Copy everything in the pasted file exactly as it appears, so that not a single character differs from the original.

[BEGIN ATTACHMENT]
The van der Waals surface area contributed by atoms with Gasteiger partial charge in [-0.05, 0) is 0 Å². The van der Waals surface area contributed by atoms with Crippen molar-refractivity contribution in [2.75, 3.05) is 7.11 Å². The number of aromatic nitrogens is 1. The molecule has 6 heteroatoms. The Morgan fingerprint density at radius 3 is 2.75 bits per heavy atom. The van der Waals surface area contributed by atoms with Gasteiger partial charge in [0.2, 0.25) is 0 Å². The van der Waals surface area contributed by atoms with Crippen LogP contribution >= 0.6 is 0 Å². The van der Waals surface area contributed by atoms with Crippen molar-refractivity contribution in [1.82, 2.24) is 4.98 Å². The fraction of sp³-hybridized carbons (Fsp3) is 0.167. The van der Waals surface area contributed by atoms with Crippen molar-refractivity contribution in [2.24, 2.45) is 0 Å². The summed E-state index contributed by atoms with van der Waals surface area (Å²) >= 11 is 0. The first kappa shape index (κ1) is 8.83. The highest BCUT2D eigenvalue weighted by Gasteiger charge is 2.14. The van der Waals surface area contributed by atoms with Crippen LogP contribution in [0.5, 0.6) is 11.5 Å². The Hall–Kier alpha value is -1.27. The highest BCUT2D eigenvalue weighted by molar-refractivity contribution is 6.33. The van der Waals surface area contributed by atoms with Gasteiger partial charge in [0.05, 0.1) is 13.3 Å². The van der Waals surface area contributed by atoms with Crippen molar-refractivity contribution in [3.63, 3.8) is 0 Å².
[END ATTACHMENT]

The van der Waals surface area contributed by atoms with Gasteiger partial charge in [-0.05, 0) is 0 Å². The van der Waals surface area contributed by atoms with Crippen molar-refractivity contribution in [2.75, 3.05) is 7.11 Å². The number of aromatic nitrogens is 1. The molecule has 6 heteroatoms. The Morgan fingerprint density at radius 3 is 2.75 bits per heavy atom. The van der Waals surface area contributed by atoms with Gasteiger partial charge in [0.2, 0.25) is 0 Å². The van der Waals surface area contributed by atoms with Crippen LogP contribution >= 0.6 is 0 Å². The van der Waals surface area contributed by atoms with Crippen molar-refractivity contribution in [1.82, 2.24) is 4.98 Å². The fraction of sp³-hybridized carbons (Fsp3) is 0.167. The van der Waals surface area contributed by atoms with Crippen molar-refractivity contribution in [2.24, 2.45) is 0 Å². The summed E-state index contributed by atoms with van der Waals surface area (Å²) >= 11 is 0. The first kappa shape index (κ1) is 8.83. The highest BCUT2D eigenvalue weighted by Gasteiger charge is 2.14. The van der Waals surface area contributed by atoms with Crippen LogP contribution in [0.5, 0.6) is 11.5 Å². The Hall–Kier alpha value is -1.27. The highest BCUT2D eigenvalue weighted by molar-refractivity contribution is 6.33. The van der Waals surface area contributed by atoms with Gasteiger partial charge in [0.05, 0.1) is 13.3 Å². The van der Waals surface area contributed by atoms with Crippen molar-refractivity contribution in [3.63, 3.8) is 0 Å².